High Frequency Trading Enhances Market Efficiency In FX, Says NY Fed

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In a new report, the New York Federal Reserve says that high frequency trading (HFT) has “enhanced market efficiency” in the foreign exchange markets.

Measurable arbitrage opportunities decreased as HFT was popularized

“Data (from the study) is certainly consistent with a view that the rise in algorithmic and High Frequency Trading enhanced market efficiency as measured by the availability and persistence of pricing arbitrage opportunities available in the FX spot market,” wrote the report’s author, Ernst Schaumburg, a research officer in the New York Fed’s Research and Statistics Group.

Schaumburg noted that little research has been done on the FX markets, the deepest and most liquid markets in the world with average daily volume near $2 trillion.  The FX markets are currently the subject of a market rigging scandal as Bank of England Governor Mark Carney is facing charges that he was aware of market manipulation for more than eight years.

Activity concentrated among large FX dealers

“While there’s a broad diversity of players in the FX spot market—including corporations, official institutions, and pension funds—the latest data show that activity is most concentrated among the large FX dealers and other financial institutions,” Schaumburg wrote. Unlike centralized derivatives markets, where a limited number of exchanges trade various contracts, the FX markets are managed through a process where the brokerage firm can act as the exchange, and there are literally hundreds of different venues in which to place orders.

“High Frequency Trading, principally market-making and arbitrage strategies, represents a subset of algorithmic trading that features trading and order submission strategies that involve extremely high rates of order submissions, modifications, and cancellations carried out using autonomous computer algorithms that react to incoming market signals within milliseconds,” Schaumburg wrote, failing to differentiate between directional high frequency trading strategies and two sided market making activities. “While the impact of these types of strategies on the equities and futures markets has received a lot of attention, especially after the “flash crash,” the impact of these strategies on the FX spot market, which has a far different structure, has received less attention.”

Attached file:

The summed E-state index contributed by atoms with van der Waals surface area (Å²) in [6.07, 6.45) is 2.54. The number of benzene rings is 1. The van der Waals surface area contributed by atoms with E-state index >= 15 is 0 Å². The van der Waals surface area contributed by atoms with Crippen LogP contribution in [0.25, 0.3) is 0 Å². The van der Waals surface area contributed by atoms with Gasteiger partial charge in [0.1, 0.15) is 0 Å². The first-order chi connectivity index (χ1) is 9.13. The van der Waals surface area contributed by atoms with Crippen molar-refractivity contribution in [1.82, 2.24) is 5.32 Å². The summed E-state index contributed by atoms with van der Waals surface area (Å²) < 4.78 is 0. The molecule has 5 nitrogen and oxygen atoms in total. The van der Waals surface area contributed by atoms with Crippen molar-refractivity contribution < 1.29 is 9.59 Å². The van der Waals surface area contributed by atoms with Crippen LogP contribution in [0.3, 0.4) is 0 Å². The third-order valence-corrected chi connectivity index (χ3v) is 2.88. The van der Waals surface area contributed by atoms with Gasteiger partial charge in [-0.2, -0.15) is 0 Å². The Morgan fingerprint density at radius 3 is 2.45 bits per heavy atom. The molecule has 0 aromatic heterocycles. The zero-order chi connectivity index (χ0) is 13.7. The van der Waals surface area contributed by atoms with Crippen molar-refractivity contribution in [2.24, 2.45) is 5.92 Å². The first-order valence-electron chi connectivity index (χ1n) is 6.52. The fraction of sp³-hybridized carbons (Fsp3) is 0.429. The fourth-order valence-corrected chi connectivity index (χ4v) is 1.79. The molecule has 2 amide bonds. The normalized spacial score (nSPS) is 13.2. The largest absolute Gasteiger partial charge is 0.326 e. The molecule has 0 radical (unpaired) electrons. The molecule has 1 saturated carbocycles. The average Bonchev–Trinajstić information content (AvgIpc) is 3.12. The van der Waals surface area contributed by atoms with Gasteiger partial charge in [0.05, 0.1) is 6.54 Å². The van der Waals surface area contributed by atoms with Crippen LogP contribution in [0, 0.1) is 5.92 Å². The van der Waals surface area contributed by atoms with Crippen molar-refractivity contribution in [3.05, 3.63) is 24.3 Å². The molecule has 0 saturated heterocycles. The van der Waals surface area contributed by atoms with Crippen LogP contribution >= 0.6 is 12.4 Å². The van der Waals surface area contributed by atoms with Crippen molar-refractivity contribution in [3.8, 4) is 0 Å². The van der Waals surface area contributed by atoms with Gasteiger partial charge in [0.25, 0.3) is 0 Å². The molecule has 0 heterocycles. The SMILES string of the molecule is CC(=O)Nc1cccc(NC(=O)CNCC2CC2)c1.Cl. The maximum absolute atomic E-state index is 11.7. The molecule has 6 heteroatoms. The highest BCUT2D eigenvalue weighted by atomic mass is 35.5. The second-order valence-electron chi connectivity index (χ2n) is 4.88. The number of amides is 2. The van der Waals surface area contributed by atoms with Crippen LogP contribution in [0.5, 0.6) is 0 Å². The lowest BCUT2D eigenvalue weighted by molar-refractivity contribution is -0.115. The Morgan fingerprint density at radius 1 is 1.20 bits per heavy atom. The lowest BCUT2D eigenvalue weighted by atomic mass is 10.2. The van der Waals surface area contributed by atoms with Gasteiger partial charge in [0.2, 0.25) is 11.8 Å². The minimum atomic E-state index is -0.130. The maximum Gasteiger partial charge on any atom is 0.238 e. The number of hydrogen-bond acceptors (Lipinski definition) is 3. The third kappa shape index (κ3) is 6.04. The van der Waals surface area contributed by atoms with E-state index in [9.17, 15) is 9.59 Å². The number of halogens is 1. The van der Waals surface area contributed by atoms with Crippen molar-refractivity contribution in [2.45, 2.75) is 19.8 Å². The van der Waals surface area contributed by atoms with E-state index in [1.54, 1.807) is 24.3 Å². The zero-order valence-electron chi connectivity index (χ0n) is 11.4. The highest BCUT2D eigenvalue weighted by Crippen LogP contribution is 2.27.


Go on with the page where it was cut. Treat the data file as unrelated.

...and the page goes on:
High frequency trading: Less available arbitrage opportunity equals more efficient markets

To make his point that high frequency trading improves market efficiency, Schaumburg considers the availability of arbitrage opportunities.  He makes the assumption that the less price arbitrage opportunities between different FX markets there are available, the more efficient the markets, a commonly acknowledged belief.

Schaumburg then sets up a trade scenario from 2007 illustrating how markets were inefficient, each carrying momentary price differentials that enables a spread arbitrage opportunity to buy in one market and sell in another.  This sets up a consideration of Triangular-Arbitrage opportunities.  Schaumburg notes that the existence of such Triangular-Arbitrage fell significantly with the onset of high frequency trading and have essentially evaporated.

“This pattern is consistent with the timing of the emergence of high frequency trading and algorithmic trading enabled by application programming interfaces provided by electronic trading platforms to facilitate automated trading,” he wrote. “Interestingly, the financial crisis in 2008-09 had relatively less impact on the efficiency of FX markets relative to other markets such as fixed-income and structured finance, which saw significant dislocations and seeming violations of no arbitrage amid funding and liquidity problems.”   

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